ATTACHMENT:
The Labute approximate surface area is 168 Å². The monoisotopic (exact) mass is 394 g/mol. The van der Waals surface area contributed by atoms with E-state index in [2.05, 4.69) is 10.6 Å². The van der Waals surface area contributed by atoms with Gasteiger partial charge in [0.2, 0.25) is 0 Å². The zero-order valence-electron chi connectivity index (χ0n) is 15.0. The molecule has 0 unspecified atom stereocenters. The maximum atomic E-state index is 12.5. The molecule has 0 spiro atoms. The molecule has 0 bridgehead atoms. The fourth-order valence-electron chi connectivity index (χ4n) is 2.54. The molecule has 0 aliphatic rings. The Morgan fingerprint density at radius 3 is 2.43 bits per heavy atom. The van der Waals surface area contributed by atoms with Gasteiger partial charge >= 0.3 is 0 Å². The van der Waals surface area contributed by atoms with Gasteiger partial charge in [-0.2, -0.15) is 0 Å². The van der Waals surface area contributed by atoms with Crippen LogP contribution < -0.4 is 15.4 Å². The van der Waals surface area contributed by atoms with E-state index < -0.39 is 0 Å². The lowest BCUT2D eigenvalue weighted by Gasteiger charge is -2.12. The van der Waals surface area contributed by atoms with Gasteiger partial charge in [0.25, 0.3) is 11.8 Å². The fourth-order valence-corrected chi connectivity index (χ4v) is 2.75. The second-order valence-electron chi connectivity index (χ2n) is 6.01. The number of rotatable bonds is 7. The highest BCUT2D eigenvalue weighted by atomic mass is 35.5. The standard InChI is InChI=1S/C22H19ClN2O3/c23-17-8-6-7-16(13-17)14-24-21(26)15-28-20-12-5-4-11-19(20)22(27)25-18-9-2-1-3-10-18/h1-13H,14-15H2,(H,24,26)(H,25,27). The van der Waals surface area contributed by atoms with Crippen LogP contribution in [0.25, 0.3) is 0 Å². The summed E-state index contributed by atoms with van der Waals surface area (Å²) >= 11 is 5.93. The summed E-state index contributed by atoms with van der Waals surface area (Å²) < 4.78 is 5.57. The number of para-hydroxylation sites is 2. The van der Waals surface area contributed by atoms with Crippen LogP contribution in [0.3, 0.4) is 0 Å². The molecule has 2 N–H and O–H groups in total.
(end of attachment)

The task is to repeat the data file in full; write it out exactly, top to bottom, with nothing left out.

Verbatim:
The Labute approximate surface area is 168 Å². The monoisotopic (exact) mass is 394 g/mol. The van der Waals surface area contributed by atoms with E-state index in [2.05, 4.69) is 10.6 Å². The van der Waals surface area contributed by atoms with Gasteiger partial charge in [0.2, 0.25) is 0 Å². The zero-order valence-electron chi connectivity index (χ0n) is 15.0. The molecule has 0 unspecified atom stereocenters. The maximum atomic E-state index is 12.5. The molecule has 0 spiro atoms. The molecule has 0 bridgehead atoms. The fourth-order valence-electron chi connectivity index (χ4n) is 2.54. The molecule has 0 aliphatic rings. The Morgan fingerprint density at radius 3 is 2.43 bits per heavy atom. The van der Waals surface area contributed by atoms with Gasteiger partial charge >= 0.3 is 0 Å². The van der Waals surface area contributed by atoms with Gasteiger partial charge in [-0.2, -0.15) is 0 Å². The van der Waals surface area contributed by atoms with Crippen LogP contribution < -0.4 is 15.4 Å². The van der Waals surface area contributed by atoms with E-state index < -0.39 is 0 Å². The lowest BCUT2D eigenvalue weighted by Gasteiger charge is -2.12. The van der Waals surface area contributed by atoms with Gasteiger partial charge in [0.25, 0.3) is 11.8 Å². The fourth-order valence-corrected chi connectivity index (χ4v) is 2.75. The second-order valence-electron chi connectivity index (χ2n) is 6.01. The number of rotatable bonds is 7. The highest BCUT2D eigenvalue weighted by atomic mass is 35.5. The standard InChI is InChI=1S/C22H19ClN2O3/c23-17-8-6-7-16(13-17)14-24-21(26)15-28-20-12-5-4-11-19(20)22(27)25-18-9-2-1-3-10-18/h1-13H,14-15H2,(H,24,26)(H,25,27). The van der Waals surface area contributed by atoms with Crippen LogP contribution in [0.25, 0.3) is 0 Å². The summed E-state index contributed by atoms with van der Waals surface area (Å²) >= 11 is 5.93. The summed E-state index contributed by atoms with van der Waals surface area (Å²) < 4.78 is 5.57. The number of para-hydroxylation sites is 2. The van der Waals surface area contributed by atoms with Crippen LogP contribution in [0.3, 0.4) is 0 Å². The molecule has 2 N–H and O–H groups in total.